The rest of that day was spent looking for answers. There were no TVs in Jadwin Gym at the time, or computers that could stream the news. The only TV was in the Caldwell Fieldhouse training room, and that was a crowded place to be that Tuesday.

Now it's 20 years later. There is no Princeton student who is old enough to remember that day, and half of them weren't even born yet.

If you are old enough to remember, then each year Sept. 11 brings with it an eerie feeling, and all of those same emotions of that day come rushing back. 

For those who lost family members that day, those emotions never leave. If there was anything TigerBlog learned from the time he spent with Jack Schroeder, it's that the emotions never leave, even after 20 years.

Ever since Twitter came around, TigerBlog has tweeted out a photo of Jack's son John Schroeder on 9/11. John was a member of the 1992 Princeton men's lacrosse NCAA championship team, and he was 31 years old when he was killed in the North Tower.

For the 20th anniversary, TB decided to do a little more and write a story about John. He wanted to capture who John Schroeder was, and not just as a lacrosse player.

To do so, he drove out to Suffolk County to meet with Jack Schroeder. It turned out to be an extremely emotional few hours, as Jack talked about his late son and about the day that he died.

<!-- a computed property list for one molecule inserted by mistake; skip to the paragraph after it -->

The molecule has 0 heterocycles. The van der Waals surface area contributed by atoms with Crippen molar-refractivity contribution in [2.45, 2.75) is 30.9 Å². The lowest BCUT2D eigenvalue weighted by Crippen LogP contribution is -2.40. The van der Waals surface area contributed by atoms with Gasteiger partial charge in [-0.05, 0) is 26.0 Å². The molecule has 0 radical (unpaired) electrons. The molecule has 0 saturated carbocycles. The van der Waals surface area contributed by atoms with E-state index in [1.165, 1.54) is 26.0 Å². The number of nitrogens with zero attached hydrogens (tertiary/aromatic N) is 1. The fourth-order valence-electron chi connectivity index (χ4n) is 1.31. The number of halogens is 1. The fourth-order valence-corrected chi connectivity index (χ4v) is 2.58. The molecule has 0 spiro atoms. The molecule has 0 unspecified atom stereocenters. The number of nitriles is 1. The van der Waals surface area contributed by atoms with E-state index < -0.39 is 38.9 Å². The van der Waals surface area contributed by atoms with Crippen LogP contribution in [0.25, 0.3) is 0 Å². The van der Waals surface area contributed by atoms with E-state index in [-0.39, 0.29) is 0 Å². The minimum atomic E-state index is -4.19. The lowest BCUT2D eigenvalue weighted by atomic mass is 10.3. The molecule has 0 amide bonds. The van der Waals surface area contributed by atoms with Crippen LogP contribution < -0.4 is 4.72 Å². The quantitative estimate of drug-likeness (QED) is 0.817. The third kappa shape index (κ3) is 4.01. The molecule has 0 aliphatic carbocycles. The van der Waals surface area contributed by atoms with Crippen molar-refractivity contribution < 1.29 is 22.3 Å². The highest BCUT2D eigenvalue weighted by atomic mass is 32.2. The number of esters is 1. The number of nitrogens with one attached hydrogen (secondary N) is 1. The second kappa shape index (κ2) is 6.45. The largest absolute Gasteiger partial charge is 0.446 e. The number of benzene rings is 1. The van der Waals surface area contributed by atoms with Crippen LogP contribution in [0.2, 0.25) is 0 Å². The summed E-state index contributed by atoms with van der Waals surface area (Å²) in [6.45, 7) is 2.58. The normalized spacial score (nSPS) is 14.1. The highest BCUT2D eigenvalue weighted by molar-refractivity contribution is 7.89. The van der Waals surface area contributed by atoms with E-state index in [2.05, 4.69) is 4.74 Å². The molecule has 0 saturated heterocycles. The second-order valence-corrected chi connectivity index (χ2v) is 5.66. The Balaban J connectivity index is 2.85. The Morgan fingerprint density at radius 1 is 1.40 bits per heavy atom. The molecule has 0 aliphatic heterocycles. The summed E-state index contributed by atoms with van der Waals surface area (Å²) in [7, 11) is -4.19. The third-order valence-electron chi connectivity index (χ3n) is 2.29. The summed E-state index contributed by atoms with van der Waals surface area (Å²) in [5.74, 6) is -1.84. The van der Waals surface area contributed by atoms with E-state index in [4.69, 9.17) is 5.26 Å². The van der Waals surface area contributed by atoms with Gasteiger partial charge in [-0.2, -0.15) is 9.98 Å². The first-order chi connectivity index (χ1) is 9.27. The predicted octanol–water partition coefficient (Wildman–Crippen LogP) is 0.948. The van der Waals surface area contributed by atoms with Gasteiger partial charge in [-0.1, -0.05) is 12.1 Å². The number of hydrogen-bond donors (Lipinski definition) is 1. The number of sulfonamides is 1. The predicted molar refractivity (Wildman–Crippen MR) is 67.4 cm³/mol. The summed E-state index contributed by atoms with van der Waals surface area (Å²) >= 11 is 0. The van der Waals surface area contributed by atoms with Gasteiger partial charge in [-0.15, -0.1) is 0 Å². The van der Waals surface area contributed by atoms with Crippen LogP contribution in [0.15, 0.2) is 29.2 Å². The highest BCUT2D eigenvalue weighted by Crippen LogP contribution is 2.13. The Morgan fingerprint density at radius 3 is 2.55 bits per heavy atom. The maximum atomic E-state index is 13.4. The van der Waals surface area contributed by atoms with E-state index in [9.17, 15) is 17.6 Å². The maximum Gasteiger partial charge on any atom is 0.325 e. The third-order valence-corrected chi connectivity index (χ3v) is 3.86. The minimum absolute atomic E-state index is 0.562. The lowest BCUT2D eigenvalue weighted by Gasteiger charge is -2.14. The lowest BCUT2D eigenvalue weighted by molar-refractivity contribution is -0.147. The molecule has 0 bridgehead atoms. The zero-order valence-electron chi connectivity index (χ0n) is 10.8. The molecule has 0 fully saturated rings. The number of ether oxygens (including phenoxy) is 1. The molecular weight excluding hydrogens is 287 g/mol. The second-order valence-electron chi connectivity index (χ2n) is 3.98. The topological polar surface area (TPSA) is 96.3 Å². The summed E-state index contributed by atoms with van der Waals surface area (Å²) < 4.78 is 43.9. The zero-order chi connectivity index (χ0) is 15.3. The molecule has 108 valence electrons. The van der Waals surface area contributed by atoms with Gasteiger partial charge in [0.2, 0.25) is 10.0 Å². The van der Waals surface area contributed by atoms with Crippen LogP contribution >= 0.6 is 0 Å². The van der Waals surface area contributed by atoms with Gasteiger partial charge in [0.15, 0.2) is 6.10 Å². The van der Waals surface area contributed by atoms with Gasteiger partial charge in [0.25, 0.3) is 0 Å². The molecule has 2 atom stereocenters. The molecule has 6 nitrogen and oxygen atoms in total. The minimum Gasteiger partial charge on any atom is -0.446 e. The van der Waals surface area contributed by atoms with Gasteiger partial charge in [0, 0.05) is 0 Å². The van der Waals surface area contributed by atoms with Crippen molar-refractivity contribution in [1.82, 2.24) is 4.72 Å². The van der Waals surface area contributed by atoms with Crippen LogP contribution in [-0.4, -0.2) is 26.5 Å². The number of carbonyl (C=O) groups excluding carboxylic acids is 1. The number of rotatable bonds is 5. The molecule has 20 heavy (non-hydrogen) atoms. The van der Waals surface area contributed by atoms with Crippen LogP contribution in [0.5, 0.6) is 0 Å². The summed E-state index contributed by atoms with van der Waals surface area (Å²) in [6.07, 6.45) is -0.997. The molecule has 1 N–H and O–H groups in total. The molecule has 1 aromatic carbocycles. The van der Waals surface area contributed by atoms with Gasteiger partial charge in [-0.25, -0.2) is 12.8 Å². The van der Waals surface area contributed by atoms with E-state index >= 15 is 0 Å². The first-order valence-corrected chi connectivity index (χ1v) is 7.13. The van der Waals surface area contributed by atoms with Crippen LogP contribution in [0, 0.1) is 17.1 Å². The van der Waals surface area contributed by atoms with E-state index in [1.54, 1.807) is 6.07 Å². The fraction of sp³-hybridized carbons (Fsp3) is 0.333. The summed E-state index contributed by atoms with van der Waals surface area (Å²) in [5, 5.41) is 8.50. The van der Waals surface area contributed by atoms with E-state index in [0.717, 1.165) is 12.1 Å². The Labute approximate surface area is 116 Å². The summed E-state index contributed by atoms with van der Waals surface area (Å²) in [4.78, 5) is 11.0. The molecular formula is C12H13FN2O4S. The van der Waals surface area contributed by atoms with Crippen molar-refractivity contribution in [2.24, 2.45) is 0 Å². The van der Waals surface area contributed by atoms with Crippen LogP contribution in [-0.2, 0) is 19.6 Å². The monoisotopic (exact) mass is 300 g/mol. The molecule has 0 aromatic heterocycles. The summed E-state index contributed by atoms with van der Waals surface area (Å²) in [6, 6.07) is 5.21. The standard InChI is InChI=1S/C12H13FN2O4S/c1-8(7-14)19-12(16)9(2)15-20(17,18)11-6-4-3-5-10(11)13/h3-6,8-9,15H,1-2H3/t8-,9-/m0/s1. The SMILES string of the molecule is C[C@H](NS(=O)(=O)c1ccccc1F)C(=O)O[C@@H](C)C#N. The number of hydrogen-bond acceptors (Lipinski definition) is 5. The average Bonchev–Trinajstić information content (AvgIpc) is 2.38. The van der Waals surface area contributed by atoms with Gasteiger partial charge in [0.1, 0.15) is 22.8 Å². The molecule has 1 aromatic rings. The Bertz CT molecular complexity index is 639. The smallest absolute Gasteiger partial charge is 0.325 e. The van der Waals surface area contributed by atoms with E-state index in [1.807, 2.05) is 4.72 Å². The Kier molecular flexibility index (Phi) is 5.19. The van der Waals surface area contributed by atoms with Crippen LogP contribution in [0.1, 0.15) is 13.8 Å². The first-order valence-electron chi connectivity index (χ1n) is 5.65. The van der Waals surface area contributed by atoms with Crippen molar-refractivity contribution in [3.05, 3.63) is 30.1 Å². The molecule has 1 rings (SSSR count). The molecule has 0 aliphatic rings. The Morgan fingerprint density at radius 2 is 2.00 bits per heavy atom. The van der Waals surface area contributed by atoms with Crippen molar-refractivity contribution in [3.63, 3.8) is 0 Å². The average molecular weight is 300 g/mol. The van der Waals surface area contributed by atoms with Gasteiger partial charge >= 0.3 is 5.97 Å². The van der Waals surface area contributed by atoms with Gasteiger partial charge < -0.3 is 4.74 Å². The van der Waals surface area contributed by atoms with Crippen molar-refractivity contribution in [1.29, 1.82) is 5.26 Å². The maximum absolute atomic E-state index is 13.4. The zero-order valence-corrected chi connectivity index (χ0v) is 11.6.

You can read the story HERE.

TigerBlog covered the teams that John Schroeder played on at Princeton. He was a starter his first two years, including an honorable mention All-Ivy selection sophomore year. He didn't play quite as much his final two years, but he made a huge play late in the fourth quarter of the NCAA championship game against Syracuse with a caused turnover that stopped a six-goal Orange run. Princeton won 10-9 in double overtime.

Schroeder – he was called "Stinky" by pretty everyone who knew him – worked in finance in New York after graduation. He also loved to have fun. TB has heard from a bunch of his former teammates, and they all confirm that.

One of TB's favorite stories that he learned about Schroeder was that a group of Princeton lacrosse alums once brought a football to the Baltimore Zoo and started playing an impromptu game of touch. Schroeder, at quarterback, called this play: Go deep, then hang a left at the House of Primates.

You can't help but laugh when you picture that. Then you can't help but cry when you realize that his life was cut so tragically short. As TB spent time with Jack Schroeder, they bounced back and forth between both ends of that spectrum.  

TB has written a lot of stories in his life. He hasn't written too many that were more emotional than this one. He can think of a one or two others and that's it.

John Schroeder was a big-hearted, fun-loving person who brought so much to the people who knew him. Now, 20 years after he's gone, that's still how they think of him, and make no mistake – they still think of him. In fact, they will never forget him.

Thursday, September 9, 2021

Get The Picture